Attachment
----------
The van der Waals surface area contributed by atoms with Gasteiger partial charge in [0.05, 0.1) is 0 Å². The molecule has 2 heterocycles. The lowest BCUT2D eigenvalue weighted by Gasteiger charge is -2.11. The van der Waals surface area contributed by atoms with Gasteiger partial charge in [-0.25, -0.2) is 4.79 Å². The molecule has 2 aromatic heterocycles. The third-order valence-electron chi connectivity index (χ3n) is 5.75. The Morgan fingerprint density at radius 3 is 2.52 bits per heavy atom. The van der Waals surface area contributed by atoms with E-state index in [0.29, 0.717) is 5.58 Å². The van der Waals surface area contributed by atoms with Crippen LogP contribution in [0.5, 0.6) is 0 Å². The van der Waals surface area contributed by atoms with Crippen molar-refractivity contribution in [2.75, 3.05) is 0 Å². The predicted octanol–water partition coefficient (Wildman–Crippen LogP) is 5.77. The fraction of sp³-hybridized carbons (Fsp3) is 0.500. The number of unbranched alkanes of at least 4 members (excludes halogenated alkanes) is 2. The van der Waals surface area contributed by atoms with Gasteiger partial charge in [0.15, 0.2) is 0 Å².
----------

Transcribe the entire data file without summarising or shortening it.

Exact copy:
The van der Waals surface area contributed by atoms with Gasteiger partial charge in [0.05, 0.1) is 0 Å². The molecule has 2 heterocycles. The lowest BCUT2D eigenvalue weighted by Gasteiger charge is -2.11. The van der Waals surface area contributed by atoms with Gasteiger partial charge in [-0.25, -0.2) is 4.79 Å². The molecule has 2 aromatic heterocycles. The third-order valence-electron chi connectivity index (χ3n) is 5.75. The Morgan fingerprint density at radius 3 is 2.52 bits per heavy atom. The van der Waals surface area contributed by atoms with E-state index in [0.29, 0.717) is 5.58 Å². The van der Waals surface area contributed by atoms with Crippen LogP contribution in [0.5, 0.6) is 0 Å². The van der Waals surface area contributed by atoms with Crippen molar-refractivity contribution in [2.75, 3.05) is 0 Å². The predicted octanol–water partition coefficient (Wildman–Crippen LogP) is 5.77. The fraction of sp³-hybridized carbons (Fsp3) is 0.500. The number of unbranched alkanes of at least 4 members (excludes halogenated alkanes) is 2. The van der Waals surface area contributed by atoms with Gasteiger partial charge in [0.15, 0.2) is 0 Å².